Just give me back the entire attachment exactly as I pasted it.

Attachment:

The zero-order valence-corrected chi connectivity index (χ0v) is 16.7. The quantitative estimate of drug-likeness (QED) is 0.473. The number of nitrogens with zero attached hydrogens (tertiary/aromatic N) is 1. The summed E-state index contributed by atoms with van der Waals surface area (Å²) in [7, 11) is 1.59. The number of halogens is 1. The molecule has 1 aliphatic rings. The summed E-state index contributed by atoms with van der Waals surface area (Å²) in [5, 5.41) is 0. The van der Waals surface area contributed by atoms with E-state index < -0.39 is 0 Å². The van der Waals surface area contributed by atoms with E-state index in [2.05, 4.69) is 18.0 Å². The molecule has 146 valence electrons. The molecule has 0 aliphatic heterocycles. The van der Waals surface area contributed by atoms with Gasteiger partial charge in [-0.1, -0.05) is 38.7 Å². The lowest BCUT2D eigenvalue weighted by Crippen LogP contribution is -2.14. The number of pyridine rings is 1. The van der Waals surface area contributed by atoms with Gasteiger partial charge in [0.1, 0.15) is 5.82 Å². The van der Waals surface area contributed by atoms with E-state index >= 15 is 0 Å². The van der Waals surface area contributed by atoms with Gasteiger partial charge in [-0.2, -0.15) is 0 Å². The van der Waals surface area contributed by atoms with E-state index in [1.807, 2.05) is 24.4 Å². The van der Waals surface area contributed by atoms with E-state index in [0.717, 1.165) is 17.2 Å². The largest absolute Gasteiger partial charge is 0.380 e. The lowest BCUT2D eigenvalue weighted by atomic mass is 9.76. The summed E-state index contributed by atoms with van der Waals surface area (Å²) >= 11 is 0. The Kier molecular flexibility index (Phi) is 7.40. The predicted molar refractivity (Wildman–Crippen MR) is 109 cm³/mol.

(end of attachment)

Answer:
The zero-order valence-corrected chi connectivity index (χ0v) is 16.7. The quantitative estimate of drug-likeness (QED) is 0.473. The number of nitrogens with zero attached hydrogens (tertiary/aromatic N) is 1. The summed E-state index contributed by atoms with van der Waals surface area (Å²) in [7, 11) is 1.59. The number of halogens is 1. The molecule has 1 aliphatic rings. The summed E-state index contributed by atoms with van der Waals surface area (Å²) in [5, 5.41) is 0. The van der Waals surface area contributed by atoms with E-state index < -0.39 is 0 Å². The van der Waals surface area contributed by atoms with E-state index in [2.05, 4.69) is 18.0 Å². The molecule has 146 valence electrons. The molecule has 0 aliphatic heterocycles. The van der Waals surface area contributed by atoms with Gasteiger partial charge in [-0.1, -0.05) is 38.7 Å². The lowest BCUT2D eigenvalue weighted by Crippen LogP contribution is -2.14. The number of pyridine rings is 1. The van der Waals surface area contributed by atoms with Gasteiger partial charge in [0.1, 0.15) is 5.82 Å². The van der Waals surface area contributed by atoms with E-state index >= 15 is 0 Å². The van der Waals surface area contributed by atoms with Gasteiger partial charge in [-0.2, -0.15) is 0 Å². The van der Waals surface area contributed by atoms with E-state index in [1.807, 2.05) is 24.4 Å². The van der Waals surface area contributed by atoms with E-state index in [0.717, 1.165) is 17.2 Å². The largest absolute Gasteiger partial charge is 0.380 e. The lowest BCUT2D eigenvalue weighted by atomic mass is 9.76. The summed E-state index contributed by atoms with van der Waals surface area (Å²) >= 11 is 0. The Kier molecular flexibility index (Phi) is 7.40. The predicted molar refractivity (Wildman–Crippen MR) is 109 cm³/mol.